Product News: Materials & Material Processing
Ultrasonic Bonder assembles 50-80 filter bags per hour.
Press Release Summary:
January 5, 2006 - Suited for chemical and industrial liquid applications, Filter Collar Bonder(TM) ultrasonically attaches rigid plastic circular frames to non-woven filter bags using SureWeld 20(TM) technology. Operator loads plastic ring and filter bag onto center fixture. Start button is activated causing welding head to close on part, ultrasonically weld it, and retract. Operator then manually rotates center fixture 60° and repeats process 6 times to achieve 360° weld.
Original Press Release
Sonobond Introduces Its Filter Collar Bonder(TM) At Filtration 2005
Press release date: November 21, 2005
Innovative, new unit is ideal for chemical and industrial liquid applications
WEST CHESTER, Pennsylvania, November 21,2005-Sonobond Ultrasonics announced today that it unveiled its Filter Collar Bonder(TM) at the Filtration 2005 International Conference & Exposition in Chicago, November 15th-17th. The new ultrasonic bonder is designed for attaching rigid plastic circular frames to nonwoven filter bags. It is ideal for low-production assembly of bag filters for chemical and industrial liquid applications.
The Filter Collar Bonder is a single-module version of Sonobond's award-winning, 3-module RingMaster(TM) unit. It uses Sonobond's exclusive SureWeld 20(TM) technology and special tooling to ultrasonically attach rigid plastic collars to filtration media. This is accomplished without glue or stitching. The Filter Collar Bonder is able to assemble between 50 and 80 bags per hour.
The Assembly Process Ultrasonic welding is a proven process that is increasingly popular in the filtration industry. The bond is achieved by using a welding head to introduce vibrational energy at the interface of the plastic part and the nonwoven filter medial. This causes the materials to melt in a fraction of a second. When the material re-solidifies, a strong, high-quality bond has been created.
Sonobond's Filter Collar Bonder can be operated with only minimal training. To begin the welding process, the operator simply loads the plastic ring and filter bag onto a center fixture. The start button is then activated. This causes the welding head to close on the part, ultrasonically weld it, and retract. The operator then manually rotates the center fixture 60°. This same process is repeated a total of six times. In this way, a complete 360° weld is achieved between the bag and the plastic ring. The tooling can be quickly and easily changed to accommodate collars from four-inches to seven-inches in diameter.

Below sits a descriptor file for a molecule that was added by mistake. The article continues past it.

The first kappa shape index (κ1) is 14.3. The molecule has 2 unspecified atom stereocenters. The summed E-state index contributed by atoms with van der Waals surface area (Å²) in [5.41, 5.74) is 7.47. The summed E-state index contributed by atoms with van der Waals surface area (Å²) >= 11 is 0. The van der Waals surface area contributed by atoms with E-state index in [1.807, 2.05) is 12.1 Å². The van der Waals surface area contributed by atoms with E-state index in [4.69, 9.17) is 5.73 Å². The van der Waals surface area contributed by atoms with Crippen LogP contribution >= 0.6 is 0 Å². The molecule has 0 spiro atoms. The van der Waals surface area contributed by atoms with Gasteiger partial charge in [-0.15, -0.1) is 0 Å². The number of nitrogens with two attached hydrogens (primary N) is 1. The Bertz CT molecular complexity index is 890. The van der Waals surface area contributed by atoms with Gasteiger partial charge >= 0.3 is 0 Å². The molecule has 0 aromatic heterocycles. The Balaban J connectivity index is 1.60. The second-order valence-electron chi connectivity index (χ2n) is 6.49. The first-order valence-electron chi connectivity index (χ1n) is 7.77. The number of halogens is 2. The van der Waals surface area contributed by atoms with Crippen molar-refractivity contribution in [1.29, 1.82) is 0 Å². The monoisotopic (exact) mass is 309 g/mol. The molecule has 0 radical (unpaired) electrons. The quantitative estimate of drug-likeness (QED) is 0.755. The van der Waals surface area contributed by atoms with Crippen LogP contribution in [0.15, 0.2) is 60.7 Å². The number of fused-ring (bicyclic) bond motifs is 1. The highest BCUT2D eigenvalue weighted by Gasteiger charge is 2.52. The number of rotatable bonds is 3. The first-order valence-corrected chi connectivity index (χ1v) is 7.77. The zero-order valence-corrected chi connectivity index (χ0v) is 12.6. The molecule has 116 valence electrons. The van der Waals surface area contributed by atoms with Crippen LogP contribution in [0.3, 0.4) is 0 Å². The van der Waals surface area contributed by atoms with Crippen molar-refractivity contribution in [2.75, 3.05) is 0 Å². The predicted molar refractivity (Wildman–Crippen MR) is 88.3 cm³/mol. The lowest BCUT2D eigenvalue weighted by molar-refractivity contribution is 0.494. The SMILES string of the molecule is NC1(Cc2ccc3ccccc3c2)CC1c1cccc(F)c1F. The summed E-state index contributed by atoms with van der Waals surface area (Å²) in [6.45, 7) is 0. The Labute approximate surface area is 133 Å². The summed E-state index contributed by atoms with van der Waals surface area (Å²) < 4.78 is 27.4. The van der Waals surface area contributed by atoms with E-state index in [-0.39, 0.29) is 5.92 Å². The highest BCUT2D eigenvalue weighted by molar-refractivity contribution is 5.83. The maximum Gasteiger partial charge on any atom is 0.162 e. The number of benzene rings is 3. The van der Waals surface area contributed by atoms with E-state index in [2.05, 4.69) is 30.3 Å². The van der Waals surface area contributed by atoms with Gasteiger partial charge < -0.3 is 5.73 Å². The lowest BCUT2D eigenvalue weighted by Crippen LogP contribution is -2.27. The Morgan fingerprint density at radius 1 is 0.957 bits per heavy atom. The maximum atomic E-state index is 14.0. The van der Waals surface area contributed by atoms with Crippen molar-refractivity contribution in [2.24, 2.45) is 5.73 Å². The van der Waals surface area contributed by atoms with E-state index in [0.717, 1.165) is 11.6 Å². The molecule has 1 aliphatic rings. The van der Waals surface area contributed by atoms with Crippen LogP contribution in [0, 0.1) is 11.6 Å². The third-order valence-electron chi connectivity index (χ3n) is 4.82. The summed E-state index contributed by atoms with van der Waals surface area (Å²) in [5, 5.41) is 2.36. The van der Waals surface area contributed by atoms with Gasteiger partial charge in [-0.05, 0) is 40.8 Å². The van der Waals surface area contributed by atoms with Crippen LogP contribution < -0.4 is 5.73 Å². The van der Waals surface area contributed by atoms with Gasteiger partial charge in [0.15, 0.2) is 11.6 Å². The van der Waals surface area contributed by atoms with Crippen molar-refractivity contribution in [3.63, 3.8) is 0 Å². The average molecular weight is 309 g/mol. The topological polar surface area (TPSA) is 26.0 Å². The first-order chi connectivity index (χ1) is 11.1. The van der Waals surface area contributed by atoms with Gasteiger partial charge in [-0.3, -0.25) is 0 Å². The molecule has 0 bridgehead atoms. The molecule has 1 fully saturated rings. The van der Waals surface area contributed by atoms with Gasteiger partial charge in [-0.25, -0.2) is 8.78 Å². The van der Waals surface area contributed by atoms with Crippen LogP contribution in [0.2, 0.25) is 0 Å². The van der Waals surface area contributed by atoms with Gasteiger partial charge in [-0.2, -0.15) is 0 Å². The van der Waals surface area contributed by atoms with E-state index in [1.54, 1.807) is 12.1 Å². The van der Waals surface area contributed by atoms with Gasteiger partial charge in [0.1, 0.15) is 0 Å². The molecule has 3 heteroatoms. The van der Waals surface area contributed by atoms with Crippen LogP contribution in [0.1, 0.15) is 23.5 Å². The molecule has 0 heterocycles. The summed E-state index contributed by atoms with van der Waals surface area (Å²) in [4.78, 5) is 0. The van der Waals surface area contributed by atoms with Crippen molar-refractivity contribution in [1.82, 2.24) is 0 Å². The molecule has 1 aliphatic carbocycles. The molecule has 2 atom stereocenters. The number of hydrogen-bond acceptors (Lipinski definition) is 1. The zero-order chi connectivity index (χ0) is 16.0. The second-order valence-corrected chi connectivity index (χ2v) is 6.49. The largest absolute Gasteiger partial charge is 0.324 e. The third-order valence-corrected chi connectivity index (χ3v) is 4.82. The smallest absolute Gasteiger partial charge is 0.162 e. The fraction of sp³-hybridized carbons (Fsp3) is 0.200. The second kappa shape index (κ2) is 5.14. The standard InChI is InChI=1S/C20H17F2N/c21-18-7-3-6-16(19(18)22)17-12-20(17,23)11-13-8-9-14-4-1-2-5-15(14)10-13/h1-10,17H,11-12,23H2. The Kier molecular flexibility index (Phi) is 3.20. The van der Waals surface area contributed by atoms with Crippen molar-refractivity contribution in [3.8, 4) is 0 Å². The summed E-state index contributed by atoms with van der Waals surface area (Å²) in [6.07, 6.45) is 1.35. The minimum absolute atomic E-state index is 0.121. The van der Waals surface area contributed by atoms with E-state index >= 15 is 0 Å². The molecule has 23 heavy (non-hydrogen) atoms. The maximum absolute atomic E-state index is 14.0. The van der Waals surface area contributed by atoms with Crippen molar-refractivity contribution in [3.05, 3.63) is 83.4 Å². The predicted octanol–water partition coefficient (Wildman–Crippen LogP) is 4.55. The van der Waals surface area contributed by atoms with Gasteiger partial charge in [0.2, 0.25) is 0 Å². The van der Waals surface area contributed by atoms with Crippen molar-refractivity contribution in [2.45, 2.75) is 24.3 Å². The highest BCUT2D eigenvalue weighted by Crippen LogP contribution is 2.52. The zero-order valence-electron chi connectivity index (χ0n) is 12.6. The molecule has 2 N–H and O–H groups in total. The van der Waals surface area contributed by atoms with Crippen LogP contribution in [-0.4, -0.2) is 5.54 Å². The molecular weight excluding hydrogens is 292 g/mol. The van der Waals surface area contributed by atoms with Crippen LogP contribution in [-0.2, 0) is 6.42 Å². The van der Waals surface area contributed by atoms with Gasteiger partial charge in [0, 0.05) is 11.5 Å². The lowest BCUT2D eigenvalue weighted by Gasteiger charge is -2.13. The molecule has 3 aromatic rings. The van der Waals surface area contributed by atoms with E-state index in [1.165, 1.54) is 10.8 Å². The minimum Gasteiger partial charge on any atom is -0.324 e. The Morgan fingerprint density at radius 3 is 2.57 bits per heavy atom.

Visitors to Filtration 2005 were able to see demonstrations of the Filter Collar Bonder in action by stopping at Sonobond's exhibit booth this week.
The Advantages of Ultrasonic Bonding Janet Devine, the president of Sonobond, points out that the ultrasonic bonding process used by the Filter Collar Bonder has numerous advantages over other assembly techniques. She says, "Ultrasonic bonding eliminates the need for adhesives. It speeds production because no time is needed for drying glues or other solvents. Ultrasonic bonding also eliminates the problems inherent with stitching. For example, there are no perforations to adversely affect the durability of the product. In short, ultrasonic welding produces a better, stronger seal than manufacturers can get by using thread."
Sonobond: An Industry Leader Sonobond Ultrasonics manufactures a complete line of ultrasonic welding and cutting equipment. This equipment is used with nonwovens to assemble a wide range of filters, as well as medical disposables. These units are available for both spot and continuous welding applications. They can cut and seal in one application and accommodate a variety of thicknesses or layers.
Sonobond is a worldwide leader in the application of ultrasonic bonding technology. In 1960, Sonobond, then known as Aeroprojects, received the first patent ever awarded for ultrasonic metal welding. Over the intervening 45 years, Sonobond earned an outstanding reputation for its pioneering work and quality-engineered products. Today Sonobond equipment is used to ultrasonically bond textiles, nonwovens, metals, and plastics. Customers include leading companies in the filtration, apparel, automotive, appliance, HVAC, aerospace, medical, electronic, and electrical industries.